The cause of deaths of the marine creatures could be determined soon, said Government Analyst  Gauri Ramana.

Investigations were also launched to determine the impact of the ship disaster on the seawater as well as its chemical composition.

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Artificial reefs: Sri Lanka minister dismisses Indian concerns, says ban bottom trawling first

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ECONOMYNEXT – Dismissing objections raised by Indian fisherman against Sri Lanka’s artificial reef project, State Minister of Fisheries Kanchana Wijesekara said India must ban the destructive practice of bottom trawling instead.

Fisherfolk in Tamil Nadu have objected to a Sri Lankan initiative to submerge discarded buses in the island’s northern waters in an effort to create an artificial reef. Twenty such buses were submerged near the Delft Island off Jaffna on June 11. The New Indian Express reported July 16 that experts in India have called the move irresponsible while fishing communities have expressed fears that the buses would drift underwater into India’s territorial waters affecting their fishing industry.

Defending the project, State Minister Wijesekara said it was the result of years of study.

“It is not irresponsible project but one that is globally proven and practiced. We don’t accept their claims or the statements they are making,” he said.

According to Wijesakara, this is the fourth phase of a project initiated about six months ago by the Department of Fisheries and Aquatic Resources to cultivate artificial reefs around Sri Lanka.

The first phase was in Trincomalee, while the second and third phases were carried out in Galle and Matara respectively. The fourth phase, this time in the country’s northern waters, is ongoing.

Marine research in Sri Lanka is carried out by the National Aquatic Resources Research and Development Agency (NARA), which is currently dealing with the aftermath of the X-Press Pearl shipping disaster, one of Sri Lanka’s worst ecological disasters in history.

“For about two to three years, NARA and the Department of Fisheries have been studying how we can develop artificial reefs for fish spawning. That is the main idea behind this project. Similar projects have been done all over the world, even in developed countries. Sri Lanka is the first country in the region to do it,” said Wijesekara.

“We did a couple of underwater museum galleries as well,” he added.

Responding to claims made by the Indian fishermen and experts, the minister said they’re  probably baseless, as artificial reef building has been tried globally.

Marine conservationists worldwide have, indeed, attempted to construct artificial reefs with varying degrees of success. Large steel structures such as shipwrecks are considered suitable, while smaller unsecured structures are considered less so.

“If a scientific agency is saying this is an irresponsible move, then they probably don’t have scientific research to back it. The most irresponsible act of the Indian marine research institute is not banning bottom trawling. This is a banned and illegal practice globally which damages marine environment and reserves,” said Wijesekara.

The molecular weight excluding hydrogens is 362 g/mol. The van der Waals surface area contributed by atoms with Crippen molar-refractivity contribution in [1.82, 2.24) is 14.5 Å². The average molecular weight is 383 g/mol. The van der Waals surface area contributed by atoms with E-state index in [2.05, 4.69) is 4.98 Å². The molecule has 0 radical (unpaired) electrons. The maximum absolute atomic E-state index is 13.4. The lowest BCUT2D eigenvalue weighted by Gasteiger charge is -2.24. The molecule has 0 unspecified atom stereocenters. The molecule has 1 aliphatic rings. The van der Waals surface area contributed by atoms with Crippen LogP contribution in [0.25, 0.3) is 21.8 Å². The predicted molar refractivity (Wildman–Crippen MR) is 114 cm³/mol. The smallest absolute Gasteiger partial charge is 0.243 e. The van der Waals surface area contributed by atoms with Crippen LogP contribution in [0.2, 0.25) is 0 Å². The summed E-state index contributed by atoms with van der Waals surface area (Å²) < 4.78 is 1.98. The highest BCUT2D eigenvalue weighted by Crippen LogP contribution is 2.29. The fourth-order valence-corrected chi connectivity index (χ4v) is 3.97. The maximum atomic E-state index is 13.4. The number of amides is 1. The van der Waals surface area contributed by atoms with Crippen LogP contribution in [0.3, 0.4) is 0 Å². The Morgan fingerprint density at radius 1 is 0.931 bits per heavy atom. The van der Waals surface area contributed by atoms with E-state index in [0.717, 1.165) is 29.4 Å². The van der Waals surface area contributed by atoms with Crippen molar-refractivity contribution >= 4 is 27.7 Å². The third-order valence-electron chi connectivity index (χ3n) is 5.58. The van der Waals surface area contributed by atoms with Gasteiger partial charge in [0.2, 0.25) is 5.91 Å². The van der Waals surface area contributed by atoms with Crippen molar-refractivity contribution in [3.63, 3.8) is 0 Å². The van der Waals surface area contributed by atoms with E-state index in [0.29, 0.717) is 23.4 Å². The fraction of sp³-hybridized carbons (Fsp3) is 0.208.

Indian fishermen encroaching into Sri Lankan waters in the north has been a long-drawn issue, as has the alleged robbing of Sri Lanka’s marine resources thanks to bottom trawling.

Fishing vessels from South India had got into the habit of straying over the Indo-Lanka maritime border during a 30 year civil war when Sri Lanka fishermen were banned from entering the Northern waters – a practice that didn’t quite end with the war.

Wijesekara said that despite requests made on numerous occasions to stop bottom-line trawling by Indian fishermen, nothing has been done to minimise it, while Sri Lanka banned the practice entirely in 2017.

“I don’t know who these fishermen are that are objecting to [the reef project], but I assume they engage in bottom trawling. Their concern might be that the submerged vehicles would affect their fishing gear.  But this is a 100% scientifically proven method; it doesn’t cause any damage to the sea bed,” he said.

“This will create more artificial fish spawning spaces and coral beds so I urge our Indian counterparts to make a move on banning bottom trawling instead and to consider its impact to the ocean,” he added.

According to US National Oceanic and Atmospheric Administration, an artificial reef is a manmade structure that may mimic some of the characteristics of a natural reef.

These are often made by submerged shipwreck, oil rigs, gas platforms and other offshore structures.

Marine resource managers also create artificial reefs in underwater areas that require a structure to enhance the habitat for reef organisms, including soft and stony corals and the fishes and invertebrates that live among them, the National Oceanic and Atmospheric Administration said on its website.

Materials used to construct artificial reefs have included rocks, cinder blocks, and even wood and old tires. Nowadays, several companies specialise in the design, manufacture, and deployment of long-lasting artificial reefs that are typically constructed of limestone, steel, and concrete.